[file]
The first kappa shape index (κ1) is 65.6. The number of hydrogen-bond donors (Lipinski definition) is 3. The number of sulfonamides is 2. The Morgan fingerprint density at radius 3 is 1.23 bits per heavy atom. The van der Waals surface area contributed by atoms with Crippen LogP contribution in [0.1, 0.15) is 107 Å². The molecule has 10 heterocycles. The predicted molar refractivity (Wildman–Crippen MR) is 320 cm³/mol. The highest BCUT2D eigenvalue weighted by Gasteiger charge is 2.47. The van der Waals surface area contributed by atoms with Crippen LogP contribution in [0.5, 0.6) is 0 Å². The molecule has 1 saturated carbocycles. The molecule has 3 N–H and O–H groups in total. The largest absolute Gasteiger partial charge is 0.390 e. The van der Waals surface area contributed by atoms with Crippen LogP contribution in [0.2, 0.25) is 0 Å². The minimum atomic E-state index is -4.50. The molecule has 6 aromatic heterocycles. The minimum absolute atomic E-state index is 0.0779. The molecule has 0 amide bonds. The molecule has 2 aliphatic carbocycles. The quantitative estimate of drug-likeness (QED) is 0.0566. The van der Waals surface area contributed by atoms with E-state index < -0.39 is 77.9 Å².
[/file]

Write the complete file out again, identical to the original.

The first kappa shape index (κ1) is 65.6. The number of hydrogen-bond donors (Lipinski definition) is 3. The number of sulfonamides is 2. The Morgan fingerprint density at radius 3 is 1.23 bits per heavy atom. The van der Waals surface area contributed by atoms with Crippen LogP contribution in [0.1, 0.15) is 107 Å². The molecule has 10 heterocycles. The predicted molar refractivity (Wildman–Crippen MR) is 320 cm³/mol. The highest BCUT2D eigenvalue weighted by Gasteiger charge is 2.47. The van der Waals surface area contributed by atoms with Crippen LogP contribution in [0.5, 0.6) is 0 Å². The molecule has 1 saturated carbocycles. The molecule has 3 N–H and O–H groups in total. The largest absolute Gasteiger partial charge is 0.390 e. The van der Waals surface area contributed by atoms with Crippen LogP contribution in [0.2, 0.25) is 0 Å². The minimum atomic E-state index is -4.50. The molecule has 6 aromatic heterocycles. The minimum absolute atomic E-state index is 0.0779. The molecule has 0 amide bonds. The molecule has 2 aliphatic carbocycles. The quantitative estimate of drug-likeness (QED) is 0.0566. The van der Waals surface area contributed by atoms with E-state index < -0.39 is 77.9 Å².